This sun-splashed view of Naples was painted by Thomas Jones in 1782 and is one of a series of brilliant, informal plein-air views of mundane parts of Naples and its environs from that year. Of this group of paintings, the best known is A Wall in Naples (The National Gallery, NG6544). They are all executed on paper on an intimate scale in oil and/or watercolor.
In this example, we see a steeply sloping stone road cut through the volcanic rock, or tufa, near Capodimonte looking down over the city of Naples, the azure bay and beyond to the hazy peaks of the Sorrentine Peninsula. It was drawn in situ, is inscribed in the sky with the site and date and then again in the lower right, again with the site ‘Palace near Capo di MONTE’ with the signature and the number, 34. It is almost identical in size to another view in oil on paper of the same rocky road numbered 35. Jones lived nearby in 1782–83 and frequently sketched the area, around Santa Maria de’ Monti, depicted here.
The technique is a combination of pencil, watercolor and oil. It is hard to ascertain if the color was applied on the spot or later, but the effect is dazzling and spontaneous, even if the composition is carefully worked out. This painting has the trademark combination of bright white and brilliant blue of Jones’s Neapolitan period.
Until 1954, Jones was mainly known as an able pupil of his fellow Welshman, the pioneering landscape painter Richard Wilson, and as the author of an amusing memoir. Jones’s finished works were Italianate landscapes somewhat in the idiom of Claude Lorrain or Salvator Rosa but mostly his own teacher Wilson. However, in 1954 and 1955 a collection of watercolors and works in oil on paper were sold at Christie’s by the descendants of Thomas Jones’s son-in-law, Captain John Dale. These showed a completely unknown side to the artist. The minimalist views of decrepit walls and buildings in Naples set off against brilliant blue skies, with single pieces of washing hanging out of windows to dry were a revelation and introduced a new and important artist to a public who responded enthusiastically to his ‘modern’ sensibility.
Thomas Jones had come to Italy aged thirty-four. Wilson had already visited Italy in the 1750s and Jones was determined to follow in his footsteps. In November 1776 Jones arrived in Rome which, despite the dismal winter weather, impressed him. Of St. Peter’s he wrote ‘taken in every respect, it is I suppose the grandest effort of human art in the world’. In Rome, Jones was quickly fast friends with the expatriate community: artists like William Pars, Jacob More and Henry Fuseli (see cat. 43 and 53) but more importantly the dealers James Byres (see cat. 24) and Thomas Jenkins who invited him to his first Christmas lunch in the city. It was the norm for visiting English collectors to go to the showrooms of Byres and Jenkins in which paintings by artists resident in Rome could be bought or new work commissioned. Jones soon befriended the Duke of Gloucester, brother of King George III and more importantly, the eccentric Frederick Augustus Hervey (1730–1803), the 4th Earl of Bristol and Bishop of Derry, who would become his most important patron.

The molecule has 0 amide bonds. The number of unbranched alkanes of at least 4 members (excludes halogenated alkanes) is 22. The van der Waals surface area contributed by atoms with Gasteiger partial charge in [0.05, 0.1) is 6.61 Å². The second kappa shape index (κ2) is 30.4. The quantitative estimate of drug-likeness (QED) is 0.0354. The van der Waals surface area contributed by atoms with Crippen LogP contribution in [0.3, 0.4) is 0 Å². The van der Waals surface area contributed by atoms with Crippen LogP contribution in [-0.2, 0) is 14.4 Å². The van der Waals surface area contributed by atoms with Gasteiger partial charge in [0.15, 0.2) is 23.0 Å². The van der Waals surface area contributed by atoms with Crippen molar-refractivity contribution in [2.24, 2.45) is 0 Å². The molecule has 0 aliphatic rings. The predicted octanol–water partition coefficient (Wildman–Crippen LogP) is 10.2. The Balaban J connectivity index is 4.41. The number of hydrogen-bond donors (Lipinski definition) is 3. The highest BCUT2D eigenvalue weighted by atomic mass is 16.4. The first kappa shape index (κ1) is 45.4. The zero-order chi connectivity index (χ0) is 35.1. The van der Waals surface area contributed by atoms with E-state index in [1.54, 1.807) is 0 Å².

Jones moved into a house built by Salvator Rosa on the Pincian hill just above the Piazza di Spagna and the epicenter of the artistic community in Rome. He fraternized with artists in Rome from all over Europe and went with them to the Campagna where he made drawings and oil sketches. However, Jones had fallen out with Byres and Jenkins by 1780 and moved south to Naples, the largest city in Italy. There, Jones settled into spacious quarters with his Italian maid and future wife, Maria Moncke. He increasingly pursued unconventional subject matter, ‘various picturesque Scenes of Nature. I made Studies of them with ye same Ardour as ever’. He painted en plein-air or on rainy days in his studio ‘several Studies upon paper in oil’, and in May 1781 ‘a View of my Kitchen…the Subject was prosecuted and finished con amore’ (‘Memoirs of Thomas Jones’, Walpole Society, London, 1951, vol. 32, pp. 53, 97 and 103.).
By 1782 Jones was painting scenes in Naples of astonishing directness and originality. Even when treating a familiar subject such as the Grotto of Posillipo he did so with scant regard for topographical detail and concern only for the play of light and shade on the massive rock face, contrasted with the brilliant blue sky above (Yale Center for British Art, B1993.9; The National Gallery, L840). In this year Jones started to paint a sequence of oil sketches on paper, in the words of Christopher Riopelle, ‘of an immediacy and directness almost unprecedented in the history of European painting, and of a proto-photographic presence which has rendered them central to any discussion of the rise of the oil sketch tradition’ (Christopher Riopelle, Thomas Jones: An Artist Rediscovered, New York, 2003, p. 63). However, in his lifetime Jones’s small works on paper were never intended for sale. The market wanted only his large, finished landscapes and the smaller sketches seem to have had no commercial purpose, nor even to have been preparatory for larger compositions.
In Naples, Jones traveled about with his friend Giovanni Battista Lusieri (see cat. 44) whom he called ‘Don Titta’, and to whose highly finished watercolors many of Jones’s own watercolors, especially those executed around Rome, have an affinity. Jones also met the German artist Jakob Philipp Hackert (see cat. 49) and the British envoy William Hamilton, who had Jones use his billiard room as a studio. Having painted a large view of Vesuvius (now lost) which was purchased by Hamilton for 50 guineas, Thomas Jones and his wife-to-be sailed home for England, taking with them a trove of the most remarkable landscape sketches painted by any artist in the 18th century.❖